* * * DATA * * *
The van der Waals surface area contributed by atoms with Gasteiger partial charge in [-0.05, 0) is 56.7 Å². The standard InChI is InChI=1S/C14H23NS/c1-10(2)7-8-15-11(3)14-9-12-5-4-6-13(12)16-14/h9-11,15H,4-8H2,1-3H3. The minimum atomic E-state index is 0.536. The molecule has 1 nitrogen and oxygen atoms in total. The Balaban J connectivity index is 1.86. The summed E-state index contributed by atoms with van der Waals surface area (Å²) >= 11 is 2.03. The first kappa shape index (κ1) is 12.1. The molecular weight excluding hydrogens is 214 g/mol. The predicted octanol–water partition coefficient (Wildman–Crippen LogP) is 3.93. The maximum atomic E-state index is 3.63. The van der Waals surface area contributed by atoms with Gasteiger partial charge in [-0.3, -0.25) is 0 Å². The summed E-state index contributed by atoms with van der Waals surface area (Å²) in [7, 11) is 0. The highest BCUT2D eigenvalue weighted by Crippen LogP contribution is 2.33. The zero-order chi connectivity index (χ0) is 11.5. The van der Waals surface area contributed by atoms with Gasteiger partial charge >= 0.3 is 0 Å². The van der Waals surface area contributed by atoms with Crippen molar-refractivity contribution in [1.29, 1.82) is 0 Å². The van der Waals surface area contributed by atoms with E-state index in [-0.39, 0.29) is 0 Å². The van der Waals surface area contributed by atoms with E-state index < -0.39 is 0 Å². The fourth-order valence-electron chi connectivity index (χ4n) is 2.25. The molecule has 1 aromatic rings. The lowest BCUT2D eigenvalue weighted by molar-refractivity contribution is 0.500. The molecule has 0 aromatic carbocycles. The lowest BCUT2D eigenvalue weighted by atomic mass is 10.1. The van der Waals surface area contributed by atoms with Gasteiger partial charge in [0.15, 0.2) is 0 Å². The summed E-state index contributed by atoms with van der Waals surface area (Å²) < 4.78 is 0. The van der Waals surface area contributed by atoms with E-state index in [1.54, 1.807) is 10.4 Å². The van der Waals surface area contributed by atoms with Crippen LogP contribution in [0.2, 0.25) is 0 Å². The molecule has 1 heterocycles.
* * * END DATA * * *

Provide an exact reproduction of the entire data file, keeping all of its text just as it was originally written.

The van der Waals surface area contributed by atoms with Gasteiger partial charge in [-0.05, 0) is 56.7 Å². The standard InChI is InChI=1S/C14H23NS/c1-10(2)7-8-15-11(3)14-9-12-5-4-6-13(12)16-14/h9-11,15H,4-8H2,1-3H3. The minimum atomic E-state index is 0.536. The molecule has 1 nitrogen and oxygen atoms in total. The Balaban J connectivity index is 1.86. The summed E-state index contributed by atoms with van der Waals surface area (Å²) >= 11 is 2.03. The first kappa shape index (κ1) is 12.1. The molecular weight excluding hydrogens is 214 g/mol. The predicted octanol–water partition coefficient (Wildman–Crippen LogP) is 3.93. The maximum atomic E-state index is 3.63. The van der Waals surface area contributed by atoms with Gasteiger partial charge in [-0.3, -0.25) is 0 Å². The summed E-state index contributed by atoms with van der Waals surface area (Å²) in [7, 11) is 0. The highest BCUT2D eigenvalue weighted by Crippen LogP contribution is 2.33. The zero-order chi connectivity index (χ0) is 11.5. The van der Waals surface area contributed by atoms with Gasteiger partial charge >= 0.3 is 0 Å². The van der Waals surface area contributed by atoms with Crippen molar-refractivity contribution in [1.29, 1.82) is 0 Å². The van der Waals surface area contributed by atoms with E-state index in [-0.39, 0.29) is 0 Å². The van der Waals surface area contributed by atoms with E-state index < -0.39 is 0 Å². The fourth-order valence-electron chi connectivity index (χ4n) is 2.25. The molecule has 1 aromatic rings. The lowest BCUT2D eigenvalue weighted by molar-refractivity contribution is 0.500. The molecule has 0 aromatic carbocycles. The lowest BCUT2D eigenvalue weighted by atomic mass is 10.1. The van der Waals surface area contributed by atoms with Gasteiger partial charge in [0.15, 0.2) is 0 Å². The summed E-state index contributed by atoms with van der Waals surface area (Å²) < 4.78 is 0. The van der Waals surface area contributed by atoms with E-state index in [1.54, 1.807) is 10.4 Å². The van der Waals surface area contributed by atoms with Crippen LogP contribution in [0.2, 0.25) is 0 Å². The molecule has 1 heterocycles.